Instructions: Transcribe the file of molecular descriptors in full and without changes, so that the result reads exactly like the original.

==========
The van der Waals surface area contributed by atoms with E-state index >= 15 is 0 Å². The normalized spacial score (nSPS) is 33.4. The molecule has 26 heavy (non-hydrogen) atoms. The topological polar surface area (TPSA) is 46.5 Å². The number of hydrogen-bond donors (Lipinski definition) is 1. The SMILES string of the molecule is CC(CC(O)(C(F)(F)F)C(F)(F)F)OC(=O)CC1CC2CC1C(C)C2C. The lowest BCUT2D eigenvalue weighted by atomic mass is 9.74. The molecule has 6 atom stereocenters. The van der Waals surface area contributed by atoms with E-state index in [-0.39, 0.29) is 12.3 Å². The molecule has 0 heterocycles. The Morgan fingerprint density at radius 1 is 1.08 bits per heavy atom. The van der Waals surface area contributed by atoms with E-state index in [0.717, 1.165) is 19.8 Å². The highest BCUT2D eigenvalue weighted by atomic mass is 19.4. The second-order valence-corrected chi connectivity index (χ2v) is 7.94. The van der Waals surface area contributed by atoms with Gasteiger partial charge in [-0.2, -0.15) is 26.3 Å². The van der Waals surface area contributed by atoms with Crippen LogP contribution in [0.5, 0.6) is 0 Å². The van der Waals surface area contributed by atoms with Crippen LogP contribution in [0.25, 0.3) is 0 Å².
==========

The van der Waals surface area contributed by atoms with E-state index >= 15 is 0 Å². The normalized spacial score (nSPS) is 33.4. The molecule has 26 heavy (non-hydrogen) atoms. The topological polar surface area (TPSA) is 46.5 Å². The number of hydrogen-bond donors (Lipinski definition) is 1. The SMILES string of the molecule is CC(CC(O)(C(F)(F)F)C(F)(F)F)OC(=O)CC1CC2CC1C(C)C2C. The lowest BCUT2D eigenvalue weighted by atomic mass is 9.74. The molecule has 6 atom stereocenters. The van der Waals surface area contributed by atoms with E-state index in [-0.39, 0.29) is 12.3 Å². The molecule has 0 heterocycles. The Morgan fingerprint density at radius 1 is 1.08 bits per heavy atom. The van der Waals surface area contributed by atoms with E-state index in [0.717, 1.165) is 19.8 Å². The highest BCUT2D eigenvalue weighted by atomic mass is 19.4. The second-order valence-corrected chi connectivity index (χ2v) is 7.94. The van der Waals surface area contributed by atoms with Gasteiger partial charge in [-0.2, -0.15) is 26.3 Å². The van der Waals surface area contributed by atoms with Crippen LogP contribution in [0.5, 0.6) is 0 Å². The van der Waals surface area contributed by atoms with Crippen LogP contribution in [0.25, 0.3) is 0 Å².